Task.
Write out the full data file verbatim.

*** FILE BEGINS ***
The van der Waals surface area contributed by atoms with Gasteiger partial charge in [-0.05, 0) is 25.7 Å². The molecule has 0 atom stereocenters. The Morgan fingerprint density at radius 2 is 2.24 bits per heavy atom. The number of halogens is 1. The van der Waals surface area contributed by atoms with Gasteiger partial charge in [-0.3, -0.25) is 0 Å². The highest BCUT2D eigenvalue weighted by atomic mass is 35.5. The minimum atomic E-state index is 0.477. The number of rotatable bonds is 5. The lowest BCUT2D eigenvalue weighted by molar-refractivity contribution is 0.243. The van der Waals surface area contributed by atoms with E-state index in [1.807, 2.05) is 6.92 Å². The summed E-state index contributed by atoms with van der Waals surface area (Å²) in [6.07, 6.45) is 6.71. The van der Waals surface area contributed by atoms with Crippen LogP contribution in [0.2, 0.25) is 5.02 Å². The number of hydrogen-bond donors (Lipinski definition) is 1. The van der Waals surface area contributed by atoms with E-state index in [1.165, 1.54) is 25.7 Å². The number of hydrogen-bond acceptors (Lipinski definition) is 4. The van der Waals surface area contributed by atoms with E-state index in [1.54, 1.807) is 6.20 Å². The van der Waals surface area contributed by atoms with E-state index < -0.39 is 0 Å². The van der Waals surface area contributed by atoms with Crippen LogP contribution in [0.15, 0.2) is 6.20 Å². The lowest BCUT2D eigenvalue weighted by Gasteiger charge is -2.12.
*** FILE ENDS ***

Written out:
The van der Waals surface area contributed by atoms with Gasteiger partial charge in [-0.05, 0) is 25.7 Å². The molecule has 0 atom stereocenters. The Morgan fingerprint density at radius 2 is 2.24 bits per heavy atom. The number of halogens is 1. The van der Waals surface area contributed by atoms with Gasteiger partial charge in [-0.3, -0.25) is 0 Å². The highest BCUT2D eigenvalue weighted by atomic mass is 35.5. The minimum atomic E-state index is 0.477. The number of rotatable bonds is 5. The lowest BCUT2D eigenvalue weighted by molar-refractivity contribution is 0.243. The van der Waals surface area contributed by atoms with E-state index in [1.807, 2.05) is 6.92 Å². The summed E-state index contributed by atoms with van der Waals surface area (Å²) in [6.07, 6.45) is 6.71. The van der Waals surface area contributed by atoms with Crippen LogP contribution in [0.2, 0.25) is 5.02 Å². The number of hydrogen-bond donors (Lipinski definition) is 1. The van der Waals surface area contributed by atoms with E-state index in [1.165, 1.54) is 25.7 Å². The number of hydrogen-bond acceptors (Lipinski definition) is 4. The van der Waals surface area contributed by atoms with E-state index in [1.54, 1.807) is 6.20 Å². The van der Waals surface area contributed by atoms with E-state index < -0.39 is 0 Å². The van der Waals surface area contributed by atoms with Crippen LogP contribution in [0.15, 0.2) is 6.20 Å². The lowest BCUT2D eigenvalue weighted by Gasteiger charge is -2.12.